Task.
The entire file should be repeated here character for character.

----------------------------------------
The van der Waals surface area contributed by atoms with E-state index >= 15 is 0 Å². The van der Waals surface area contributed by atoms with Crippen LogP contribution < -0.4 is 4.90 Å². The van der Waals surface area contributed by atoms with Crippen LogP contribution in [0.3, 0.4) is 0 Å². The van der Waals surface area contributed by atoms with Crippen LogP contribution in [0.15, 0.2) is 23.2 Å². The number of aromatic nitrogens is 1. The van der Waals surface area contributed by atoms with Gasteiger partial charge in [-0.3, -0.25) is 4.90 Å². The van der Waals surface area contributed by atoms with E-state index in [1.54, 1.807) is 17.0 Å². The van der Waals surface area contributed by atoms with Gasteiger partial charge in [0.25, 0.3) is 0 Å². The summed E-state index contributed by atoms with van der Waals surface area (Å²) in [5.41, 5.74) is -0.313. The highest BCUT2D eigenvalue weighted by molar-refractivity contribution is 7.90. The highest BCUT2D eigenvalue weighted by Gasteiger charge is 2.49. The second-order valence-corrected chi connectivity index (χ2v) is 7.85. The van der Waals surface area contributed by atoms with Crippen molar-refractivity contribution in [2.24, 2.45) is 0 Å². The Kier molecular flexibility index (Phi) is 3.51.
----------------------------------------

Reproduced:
The van der Waals surface area contributed by atoms with E-state index >= 15 is 0 Å². The van der Waals surface area contributed by atoms with Crippen LogP contribution < -0.4 is 4.90 Å². The van der Waals surface area contributed by atoms with Crippen LogP contribution in [0.3, 0.4) is 0 Å². The van der Waals surface area contributed by atoms with Crippen LogP contribution in [0.15, 0.2) is 23.2 Å². The number of aromatic nitrogens is 1. The van der Waals surface area contributed by atoms with Gasteiger partial charge in [-0.3, -0.25) is 4.90 Å². The van der Waals surface area contributed by atoms with E-state index in [1.54, 1.807) is 17.0 Å². The van der Waals surface area contributed by atoms with Gasteiger partial charge in [0.25, 0.3) is 0 Å². The summed E-state index contributed by atoms with van der Waals surface area (Å²) in [5.41, 5.74) is -0.313. The highest BCUT2D eigenvalue weighted by molar-refractivity contribution is 7.90. The highest BCUT2D eigenvalue weighted by Gasteiger charge is 2.49. The second-order valence-corrected chi connectivity index (χ2v) is 7.85. The van der Waals surface area contributed by atoms with Crippen molar-refractivity contribution in [2.24, 2.45) is 0 Å². The Kier molecular flexibility index (Phi) is 3.51.